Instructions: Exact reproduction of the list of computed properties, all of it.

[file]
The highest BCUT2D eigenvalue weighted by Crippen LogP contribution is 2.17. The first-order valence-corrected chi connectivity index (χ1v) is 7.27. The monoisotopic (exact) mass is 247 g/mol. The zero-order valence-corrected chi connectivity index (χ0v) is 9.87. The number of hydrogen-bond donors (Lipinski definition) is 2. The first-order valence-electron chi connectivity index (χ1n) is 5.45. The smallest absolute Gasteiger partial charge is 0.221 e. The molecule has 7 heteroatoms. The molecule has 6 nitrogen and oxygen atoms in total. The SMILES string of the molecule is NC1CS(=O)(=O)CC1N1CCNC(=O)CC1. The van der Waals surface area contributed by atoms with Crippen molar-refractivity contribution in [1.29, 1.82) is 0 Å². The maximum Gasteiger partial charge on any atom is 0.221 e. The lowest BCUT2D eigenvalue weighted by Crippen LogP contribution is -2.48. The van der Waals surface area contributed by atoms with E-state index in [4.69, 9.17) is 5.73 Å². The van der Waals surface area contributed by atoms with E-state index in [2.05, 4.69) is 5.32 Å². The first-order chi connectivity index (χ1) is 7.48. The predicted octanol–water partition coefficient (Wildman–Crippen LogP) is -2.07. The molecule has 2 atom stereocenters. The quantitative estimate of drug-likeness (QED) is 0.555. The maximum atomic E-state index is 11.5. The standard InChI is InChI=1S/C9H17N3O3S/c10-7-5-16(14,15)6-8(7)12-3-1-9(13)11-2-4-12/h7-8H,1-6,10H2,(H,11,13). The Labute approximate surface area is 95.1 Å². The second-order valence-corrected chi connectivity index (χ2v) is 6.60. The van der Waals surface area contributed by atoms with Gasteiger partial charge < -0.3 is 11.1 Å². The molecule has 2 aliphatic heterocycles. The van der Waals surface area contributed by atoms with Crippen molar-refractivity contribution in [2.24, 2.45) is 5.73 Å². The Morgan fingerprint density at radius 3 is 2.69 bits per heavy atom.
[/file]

The highest BCUT2D eigenvalue weighted by Crippen LogP contribution is 2.17. The first-order valence-corrected chi connectivity index (χ1v) is 7.27. The monoisotopic (exact) mass is 247 g/mol. The zero-order valence-corrected chi connectivity index (χ0v) is 9.87. The number of hydrogen-bond donors (Lipinski definition) is 2. The first-order valence-electron chi connectivity index (χ1n) is 5.45. The smallest absolute Gasteiger partial charge is 0.221 e. The molecule has 7 heteroatoms. The molecule has 6 nitrogen and oxygen atoms in total. The SMILES string of the molecule is NC1CS(=O)(=O)CC1N1CCNC(=O)CC1. The van der Waals surface area contributed by atoms with Crippen molar-refractivity contribution in [1.29, 1.82) is 0 Å². The maximum Gasteiger partial charge on any atom is 0.221 e. The lowest BCUT2D eigenvalue weighted by Crippen LogP contribution is -2.48. The van der Waals surface area contributed by atoms with E-state index in [4.69, 9.17) is 5.73 Å². The van der Waals surface area contributed by atoms with E-state index in [2.05, 4.69) is 5.32 Å². The first-order chi connectivity index (χ1) is 7.48. The predicted octanol–water partition coefficient (Wildman–Crippen LogP) is -2.07. The molecule has 2 atom stereocenters. The quantitative estimate of drug-likeness (QED) is 0.555. The maximum atomic E-state index is 11.5. The standard InChI is InChI=1S/C9H17N3O3S/c10-7-5-16(14,15)6-8(7)12-3-1-9(13)11-2-4-12/h7-8H,1-6,10H2,(H,11,13). The Labute approximate surface area is 95.1 Å². The second-order valence-corrected chi connectivity index (χ2v) is 6.60. The van der Waals surface area contributed by atoms with Gasteiger partial charge < -0.3 is 11.1 Å². The molecule has 2 aliphatic heterocycles. The van der Waals surface area contributed by atoms with Crippen molar-refractivity contribution in [2.24, 2.45) is 5.73 Å². The Morgan fingerprint density at radius 3 is 2.69 bits per heavy atom.